Seven out of ten participating collection day hosts were interviewed. Digital questionnaires were shared with those members of the public who contributed their stories and/or objects to the campaign, though in the end this was a very small sample. The findings attempt to consider the outcomes for both of these stakeholders.
The findings can be summarised as follows:
Europe at Work encouraged a sense of a European connection for participating hosts and those contributing their stories (both online and at events).
For the collection day hosts, the Europe-wide campaign brought local objects and stories to new, international audiences; created connections to partners across Europe; and for some, appeared to improve the standing or reputation of the host organisation.
Europe at Work collection days do not appear to have changed how the general public engage with or think about heritage institutions or digital cultural heritage, in the short-term.
Europe at Work strengthened collection day hosts’ relationships with existing audiences. Relationships were also strengthened with local partners. It does not seem to have generated connections with new audiences.
The campaign resulted in good relationships between Europeana Foundation staff and initiative, and the collection day hosts. Hosts seem likely to take part in future activity and be active in the wider Europeana network.
The general public value being able to preserve their stories, and the collection day hosts interviewed report that they enjoyed being able to connect with audiences at this level of depth.
Collection days support ongoing processes of digital change by reinforcing the value of being more digital or inspiring further digitisation. Change is more pronounced in cultural heritage organisations with a lower stage of digital maturity.
Collection day hosts are likely to use the skills they gained and the approach of the collection day in future work.
There was an element of value found in how the campaign increased the scale of a heritage institution’s collection, but this did not come through strongly.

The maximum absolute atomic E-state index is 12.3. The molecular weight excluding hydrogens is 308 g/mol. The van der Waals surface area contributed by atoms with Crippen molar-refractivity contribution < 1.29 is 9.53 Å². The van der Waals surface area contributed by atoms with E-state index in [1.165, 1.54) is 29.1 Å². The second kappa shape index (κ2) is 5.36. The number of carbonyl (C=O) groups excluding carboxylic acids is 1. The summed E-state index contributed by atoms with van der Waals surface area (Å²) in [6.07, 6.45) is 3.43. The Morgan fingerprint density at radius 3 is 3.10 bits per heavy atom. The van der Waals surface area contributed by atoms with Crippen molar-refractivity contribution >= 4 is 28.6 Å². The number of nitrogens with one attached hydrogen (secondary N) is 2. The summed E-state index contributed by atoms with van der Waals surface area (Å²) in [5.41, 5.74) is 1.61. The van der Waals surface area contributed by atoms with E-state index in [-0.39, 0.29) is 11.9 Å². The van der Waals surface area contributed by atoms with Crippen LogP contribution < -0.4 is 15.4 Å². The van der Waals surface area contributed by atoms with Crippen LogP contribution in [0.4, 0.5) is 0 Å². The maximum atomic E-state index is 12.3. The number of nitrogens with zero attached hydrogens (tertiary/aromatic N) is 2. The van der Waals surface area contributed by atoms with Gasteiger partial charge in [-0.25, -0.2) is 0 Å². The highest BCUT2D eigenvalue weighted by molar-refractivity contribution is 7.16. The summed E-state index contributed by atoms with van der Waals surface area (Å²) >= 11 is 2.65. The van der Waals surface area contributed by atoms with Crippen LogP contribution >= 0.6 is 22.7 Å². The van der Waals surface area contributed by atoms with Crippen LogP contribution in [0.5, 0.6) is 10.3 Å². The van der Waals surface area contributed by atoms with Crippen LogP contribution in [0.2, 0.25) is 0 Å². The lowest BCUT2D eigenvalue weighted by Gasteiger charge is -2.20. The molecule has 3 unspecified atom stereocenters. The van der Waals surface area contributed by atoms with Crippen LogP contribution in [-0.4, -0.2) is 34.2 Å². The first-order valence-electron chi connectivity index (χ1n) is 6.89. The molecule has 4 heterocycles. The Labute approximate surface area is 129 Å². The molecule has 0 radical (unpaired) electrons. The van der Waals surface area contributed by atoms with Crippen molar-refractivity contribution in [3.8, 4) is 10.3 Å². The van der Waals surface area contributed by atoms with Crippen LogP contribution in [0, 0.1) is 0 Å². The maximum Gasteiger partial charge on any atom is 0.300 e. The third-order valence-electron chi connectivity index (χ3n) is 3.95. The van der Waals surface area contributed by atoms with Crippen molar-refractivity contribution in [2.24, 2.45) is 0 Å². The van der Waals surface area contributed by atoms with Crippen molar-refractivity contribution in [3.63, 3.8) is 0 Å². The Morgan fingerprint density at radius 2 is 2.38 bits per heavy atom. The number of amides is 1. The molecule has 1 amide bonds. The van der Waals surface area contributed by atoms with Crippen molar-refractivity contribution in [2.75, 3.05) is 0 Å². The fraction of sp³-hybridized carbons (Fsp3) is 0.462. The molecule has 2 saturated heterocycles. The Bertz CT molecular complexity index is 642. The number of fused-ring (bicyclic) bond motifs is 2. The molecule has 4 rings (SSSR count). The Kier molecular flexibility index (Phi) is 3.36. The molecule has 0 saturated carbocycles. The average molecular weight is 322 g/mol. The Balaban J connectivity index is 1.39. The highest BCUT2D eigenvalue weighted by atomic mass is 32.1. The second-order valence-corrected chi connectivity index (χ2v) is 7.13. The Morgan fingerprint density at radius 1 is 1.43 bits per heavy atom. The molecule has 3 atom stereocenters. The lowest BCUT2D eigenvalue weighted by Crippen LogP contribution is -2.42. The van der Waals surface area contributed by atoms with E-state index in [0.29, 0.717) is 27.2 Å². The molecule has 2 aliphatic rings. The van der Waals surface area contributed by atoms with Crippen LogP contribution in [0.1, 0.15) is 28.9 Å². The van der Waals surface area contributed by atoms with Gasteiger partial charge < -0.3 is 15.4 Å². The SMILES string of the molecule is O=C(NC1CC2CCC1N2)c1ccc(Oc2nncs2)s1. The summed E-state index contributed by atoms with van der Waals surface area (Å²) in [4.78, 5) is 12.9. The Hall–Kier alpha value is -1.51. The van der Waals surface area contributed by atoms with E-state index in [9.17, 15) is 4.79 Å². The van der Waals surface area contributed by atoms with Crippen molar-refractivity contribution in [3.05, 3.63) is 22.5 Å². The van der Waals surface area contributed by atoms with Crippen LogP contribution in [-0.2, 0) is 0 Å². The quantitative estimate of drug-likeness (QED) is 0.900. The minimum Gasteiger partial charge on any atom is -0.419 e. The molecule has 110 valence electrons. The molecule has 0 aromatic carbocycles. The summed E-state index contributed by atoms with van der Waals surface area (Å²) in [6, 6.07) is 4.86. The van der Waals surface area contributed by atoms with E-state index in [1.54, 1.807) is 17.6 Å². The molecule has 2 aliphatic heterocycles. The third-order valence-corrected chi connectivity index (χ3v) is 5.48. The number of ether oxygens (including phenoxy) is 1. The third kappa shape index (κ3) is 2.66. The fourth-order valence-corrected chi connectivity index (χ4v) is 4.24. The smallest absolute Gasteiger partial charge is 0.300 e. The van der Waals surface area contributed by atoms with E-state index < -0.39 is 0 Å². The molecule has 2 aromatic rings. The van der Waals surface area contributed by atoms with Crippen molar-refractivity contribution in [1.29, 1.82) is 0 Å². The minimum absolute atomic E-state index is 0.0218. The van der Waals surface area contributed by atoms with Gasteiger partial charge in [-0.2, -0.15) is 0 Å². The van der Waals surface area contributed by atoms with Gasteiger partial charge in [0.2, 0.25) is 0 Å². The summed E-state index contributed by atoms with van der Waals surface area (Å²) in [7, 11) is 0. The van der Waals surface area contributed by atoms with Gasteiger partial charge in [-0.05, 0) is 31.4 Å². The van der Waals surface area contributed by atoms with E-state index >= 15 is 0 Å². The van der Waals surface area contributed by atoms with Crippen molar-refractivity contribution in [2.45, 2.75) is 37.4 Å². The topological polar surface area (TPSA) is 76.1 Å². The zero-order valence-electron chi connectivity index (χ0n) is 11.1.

The theme of a campaign is important in terms of who is attracted to participate, and it is also a key motivation for the heritage organisation to participate.
We see that the participating institutions are mostly undergoing digital transformation to a greater or lesser degree. We predict that campaigns like Europe at Work could help to encourage collection day hosts to include digital heritage in future participatory events, and in general, to encourage and support increased activity in the digital heritage field.
The European aspect of the campaign had value on a number of levels for the collection day hosts, and it also supported those who contributed their data to see their stories through an alternative, international lens. We are unable to judge to what extent this encouraged a sense of a European identity in the long-term but we suggest that this is a positive step in achieving this goal.
We see that it is likely that the participating collection day hosts become more regular participants in Europeana activity, and this suggests that participatory campaigns are effective ways to widen a network of organisations with whom Europeana can work with on a first-hand basis, in addition to the relationships nurtured by aggregators.
Validation and next steps
These findings have been designed to contribute to Europeana’s desire to continually improve the impact of its participatory campaigns. The approach used is more light-touch than used previously, for example in the Migration campaign, so this report also acts as an example of the type of impact assessment model that can be applied to activity in a less intensive and resource-demanding way.
The draft report was shared with interviewees prior to publication for their validation, that is, to ensure that the data had been interpreted correctly. A few interviewees responded, and feedback was positive.
You can download and read the full report through the link below.